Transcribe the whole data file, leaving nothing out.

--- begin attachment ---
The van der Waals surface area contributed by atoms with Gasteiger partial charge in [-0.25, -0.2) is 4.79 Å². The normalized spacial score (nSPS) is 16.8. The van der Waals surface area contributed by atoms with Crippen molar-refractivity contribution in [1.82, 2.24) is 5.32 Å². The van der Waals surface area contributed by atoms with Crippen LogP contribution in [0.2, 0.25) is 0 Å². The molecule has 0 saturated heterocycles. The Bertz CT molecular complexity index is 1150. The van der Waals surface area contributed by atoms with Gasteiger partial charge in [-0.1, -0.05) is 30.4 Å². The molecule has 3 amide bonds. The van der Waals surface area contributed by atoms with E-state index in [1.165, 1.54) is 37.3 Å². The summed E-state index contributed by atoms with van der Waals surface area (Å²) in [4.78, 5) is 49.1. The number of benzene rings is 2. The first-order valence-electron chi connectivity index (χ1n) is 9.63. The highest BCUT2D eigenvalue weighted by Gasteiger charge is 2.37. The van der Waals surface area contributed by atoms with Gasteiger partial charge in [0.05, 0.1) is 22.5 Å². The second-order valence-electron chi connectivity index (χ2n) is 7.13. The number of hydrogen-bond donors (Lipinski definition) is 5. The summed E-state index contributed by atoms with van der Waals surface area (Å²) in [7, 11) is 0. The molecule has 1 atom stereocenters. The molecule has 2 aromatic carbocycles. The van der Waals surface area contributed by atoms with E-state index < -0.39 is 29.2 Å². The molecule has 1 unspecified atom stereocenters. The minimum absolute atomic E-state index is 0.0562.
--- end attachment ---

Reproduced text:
The van der Waals surface area contributed by atoms with Gasteiger partial charge in [-0.25, -0.2) is 4.79 Å². The normalized spacial score (nSPS) is 16.8. The van der Waals surface area contributed by atoms with Crippen molar-refractivity contribution in [1.82, 2.24) is 5.32 Å². The van der Waals surface area contributed by atoms with Crippen LogP contribution in [0.2, 0.25) is 0 Å². The molecule has 0 saturated heterocycles. The Bertz CT molecular complexity index is 1150. The van der Waals surface area contributed by atoms with Gasteiger partial charge in [-0.1, -0.05) is 30.4 Å². The molecule has 3 amide bonds. The van der Waals surface area contributed by atoms with E-state index in [1.165, 1.54) is 37.3 Å². The summed E-state index contributed by atoms with van der Waals surface area (Å²) in [4.78, 5) is 49.1. The number of benzene rings is 2. The first-order valence-electron chi connectivity index (χ1n) is 9.63. The highest BCUT2D eigenvalue weighted by Gasteiger charge is 2.37. The van der Waals surface area contributed by atoms with Gasteiger partial charge in [0.05, 0.1) is 22.5 Å². The second-order valence-electron chi connectivity index (χ2n) is 7.13. The number of hydrogen-bond donors (Lipinski definition) is 5. The summed E-state index contributed by atoms with van der Waals surface area (Å²) in [7, 11) is 0. The molecule has 1 atom stereocenters. The molecule has 2 aromatic carbocycles. The van der Waals surface area contributed by atoms with E-state index < -0.39 is 29.2 Å². The molecule has 1 unspecified atom stereocenters. The minimum absolute atomic E-state index is 0.0562.